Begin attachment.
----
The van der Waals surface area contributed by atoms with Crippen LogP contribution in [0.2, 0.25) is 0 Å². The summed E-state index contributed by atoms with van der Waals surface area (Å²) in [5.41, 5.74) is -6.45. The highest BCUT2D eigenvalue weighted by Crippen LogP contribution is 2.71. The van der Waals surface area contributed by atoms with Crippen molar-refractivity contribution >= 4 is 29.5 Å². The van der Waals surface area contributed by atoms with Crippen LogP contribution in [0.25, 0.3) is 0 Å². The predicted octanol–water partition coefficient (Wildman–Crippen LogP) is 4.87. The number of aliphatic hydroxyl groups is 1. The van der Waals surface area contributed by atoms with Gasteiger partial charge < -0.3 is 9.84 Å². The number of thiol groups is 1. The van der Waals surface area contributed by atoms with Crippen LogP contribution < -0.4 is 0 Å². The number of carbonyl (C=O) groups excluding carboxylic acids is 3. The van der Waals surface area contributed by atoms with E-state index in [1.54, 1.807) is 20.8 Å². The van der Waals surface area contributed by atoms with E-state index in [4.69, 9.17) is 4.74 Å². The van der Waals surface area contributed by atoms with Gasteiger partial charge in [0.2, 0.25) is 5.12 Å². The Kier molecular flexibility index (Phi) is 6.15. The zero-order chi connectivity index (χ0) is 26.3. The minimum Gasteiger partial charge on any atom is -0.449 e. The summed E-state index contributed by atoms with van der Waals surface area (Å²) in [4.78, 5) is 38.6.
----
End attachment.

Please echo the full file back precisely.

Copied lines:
The van der Waals surface area contributed by atoms with Crippen LogP contribution in [0.2, 0.25) is 0 Å². The summed E-state index contributed by atoms with van der Waals surface area (Å²) in [5.41, 5.74) is -6.45. The highest BCUT2D eigenvalue weighted by Crippen LogP contribution is 2.71. The van der Waals surface area contributed by atoms with Crippen molar-refractivity contribution >= 4 is 29.5 Å². The van der Waals surface area contributed by atoms with Crippen LogP contribution in [0.25, 0.3) is 0 Å². The predicted octanol–water partition coefficient (Wildman–Crippen LogP) is 4.87. The number of aliphatic hydroxyl groups is 1. The van der Waals surface area contributed by atoms with Gasteiger partial charge < -0.3 is 9.84 Å². The number of thiol groups is 1. The van der Waals surface area contributed by atoms with Crippen LogP contribution < -0.4 is 0 Å². The number of carbonyl (C=O) groups excluding carboxylic acids is 3. The van der Waals surface area contributed by atoms with E-state index in [1.54, 1.807) is 20.8 Å². The van der Waals surface area contributed by atoms with E-state index in [4.69, 9.17) is 4.74 Å². The van der Waals surface area contributed by atoms with Gasteiger partial charge in [0.2, 0.25) is 5.12 Å². The Kier molecular flexibility index (Phi) is 6.15. The zero-order chi connectivity index (χ0) is 26.3. The minimum Gasteiger partial charge on any atom is -0.449 e. The summed E-state index contributed by atoms with van der Waals surface area (Å²) in [4.78, 5) is 38.6.